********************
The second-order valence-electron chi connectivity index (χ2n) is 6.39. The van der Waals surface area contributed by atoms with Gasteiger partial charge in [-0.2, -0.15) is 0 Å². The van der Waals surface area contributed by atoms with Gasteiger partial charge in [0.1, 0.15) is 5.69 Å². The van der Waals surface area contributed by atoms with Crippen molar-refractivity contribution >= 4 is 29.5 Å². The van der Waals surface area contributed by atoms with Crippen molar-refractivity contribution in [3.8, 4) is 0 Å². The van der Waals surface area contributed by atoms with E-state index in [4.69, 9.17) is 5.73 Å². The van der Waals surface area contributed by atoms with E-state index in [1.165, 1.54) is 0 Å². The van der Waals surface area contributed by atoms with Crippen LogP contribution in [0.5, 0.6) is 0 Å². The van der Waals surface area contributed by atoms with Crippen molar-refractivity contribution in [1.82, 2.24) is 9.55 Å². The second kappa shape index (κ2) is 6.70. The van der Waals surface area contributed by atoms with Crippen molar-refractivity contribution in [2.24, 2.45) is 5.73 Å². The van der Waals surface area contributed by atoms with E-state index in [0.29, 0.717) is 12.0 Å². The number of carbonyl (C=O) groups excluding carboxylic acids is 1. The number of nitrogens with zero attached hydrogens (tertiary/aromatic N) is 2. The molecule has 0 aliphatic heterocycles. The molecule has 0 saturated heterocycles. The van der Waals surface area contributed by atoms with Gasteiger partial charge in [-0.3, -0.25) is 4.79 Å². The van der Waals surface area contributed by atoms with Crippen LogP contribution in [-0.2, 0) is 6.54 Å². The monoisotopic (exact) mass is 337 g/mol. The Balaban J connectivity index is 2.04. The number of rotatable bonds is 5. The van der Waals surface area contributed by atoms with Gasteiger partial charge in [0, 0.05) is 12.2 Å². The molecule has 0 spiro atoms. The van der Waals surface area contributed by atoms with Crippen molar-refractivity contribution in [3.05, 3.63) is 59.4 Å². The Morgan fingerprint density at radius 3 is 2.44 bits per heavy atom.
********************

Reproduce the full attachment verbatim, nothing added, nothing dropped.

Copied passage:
The second-order valence-electron chi connectivity index (χ2n) is 6.39. The van der Waals surface area contributed by atoms with Gasteiger partial charge in [-0.2, -0.15) is 0 Å². The van der Waals surface area contributed by atoms with Gasteiger partial charge in [0.1, 0.15) is 5.69 Å². The van der Waals surface area contributed by atoms with Crippen molar-refractivity contribution >= 4 is 29.5 Å². The van der Waals surface area contributed by atoms with Crippen molar-refractivity contribution in [3.8, 4) is 0 Å². The van der Waals surface area contributed by atoms with E-state index in [4.69, 9.17) is 5.73 Å². The van der Waals surface area contributed by atoms with E-state index in [1.165, 1.54) is 0 Å². The van der Waals surface area contributed by atoms with Crippen LogP contribution in [0.5, 0.6) is 0 Å². The van der Waals surface area contributed by atoms with Crippen molar-refractivity contribution in [1.82, 2.24) is 9.55 Å². The second kappa shape index (κ2) is 6.70. The van der Waals surface area contributed by atoms with Crippen molar-refractivity contribution in [2.24, 2.45) is 5.73 Å². The van der Waals surface area contributed by atoms with E-state index in [0.29, 0.717) is 12.0 Å². The number of carbonyl (C=O) groups excluding carboxylic acids is 1. The number of nitrogens with zero attached hydrogens (tertiary/aromatic N) is 2. The molecule has 0 aliphatic heterocycles. The molecule has 0 saturated heterocycles. The van der Waals surface area contributed by atoms with Gasteiger partial charge in [-0.3, -0.25) is 4.79 Å². The van der Waals surface area contributed by atoms with Crippen LogP contribution in [-0.2, 0) is 6.54 Å². The monoisotopic (exact) mass is 337 g/mol. The Balaban J connectivity index is 2.04. The number of rotatable bonds is 5. The van der Waals surface area contributed by atoms with Gasteiger partial charge in [0, 0.05) is 12.2 Å². The molecule has 0 spiro atoms. The van der Waals surface area contributed by atoms with Crippen molar-refractivity contribution in [3.05, 3.63) is 59.4 Å². The Morgan fingerprint density at radius 3 is 2.44 bits per heavy atom.